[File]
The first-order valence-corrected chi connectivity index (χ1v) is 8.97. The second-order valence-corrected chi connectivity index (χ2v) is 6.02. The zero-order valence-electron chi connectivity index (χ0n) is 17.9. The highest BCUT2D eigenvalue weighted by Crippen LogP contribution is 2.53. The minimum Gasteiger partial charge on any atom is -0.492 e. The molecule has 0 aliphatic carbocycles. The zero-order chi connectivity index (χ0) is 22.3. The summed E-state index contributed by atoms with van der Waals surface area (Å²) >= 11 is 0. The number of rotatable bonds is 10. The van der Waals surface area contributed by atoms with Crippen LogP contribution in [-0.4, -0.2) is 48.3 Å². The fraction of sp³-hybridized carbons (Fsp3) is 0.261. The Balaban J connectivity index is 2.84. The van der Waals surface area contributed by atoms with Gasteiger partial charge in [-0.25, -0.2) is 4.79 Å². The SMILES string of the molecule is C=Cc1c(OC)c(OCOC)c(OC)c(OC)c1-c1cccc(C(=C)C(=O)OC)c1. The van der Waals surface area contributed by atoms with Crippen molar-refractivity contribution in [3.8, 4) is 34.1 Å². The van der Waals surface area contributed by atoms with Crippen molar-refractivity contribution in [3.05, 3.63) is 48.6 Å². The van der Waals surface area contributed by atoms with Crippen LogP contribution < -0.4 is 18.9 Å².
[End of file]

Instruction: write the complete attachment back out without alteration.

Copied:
The first-order valence-corrected chi connectivity index (χ1v) is 8.97. The second-order valence-corrected chi connectivity index (χ2v) is 6.02. The zero-order valence-electron chi connectivity index (χ0n) is 17.9. The highest BCUT2D eigenvalue weighted by Crippen LogP contribution is 2.53. The minimum Gasteiger partial charge on any atom is -0.492 e. The molecule has 0 aliphatic carbocycles. The zero-order chi connectivity index (χ0) is 22.3. The summed E-state index contributed by atoms with van der Waals surface area (Å²) >= 11 is 0. The number of rotatable bonds is 10. The van der Waals surface area contributed by atoms with Crippen LogP contribution in [-0.4, -0.2) is 48.3 Å². The fraction of sp³-hybridized carbons (Fsp3) is 0.261. The Balaban J connectivity index is 2.84. The van der Waals surface area contributed by atoms with Gasteiger partial charge in [-0.25, -0.2) is 4.79 Å². The SMILES string of the molecule is C=Cc1c(OC)c(OCOC)c(OC)c(OC)c1-c1cccc(C(=C)C(=O)OC)c1. The van der Waals surface area contributed by atoms with Crippen molar-refractivity contribution in [3.8, 4) is 34.1 Å². The van der Waals surface area contributed by atoms with Crippen molar-refractivity contribution in [3.05, 3.63) is 48.6 Å². The van der Waals surface area contributed by atoms with Crippen LogP contribution < -0.4 is 18.9 Å².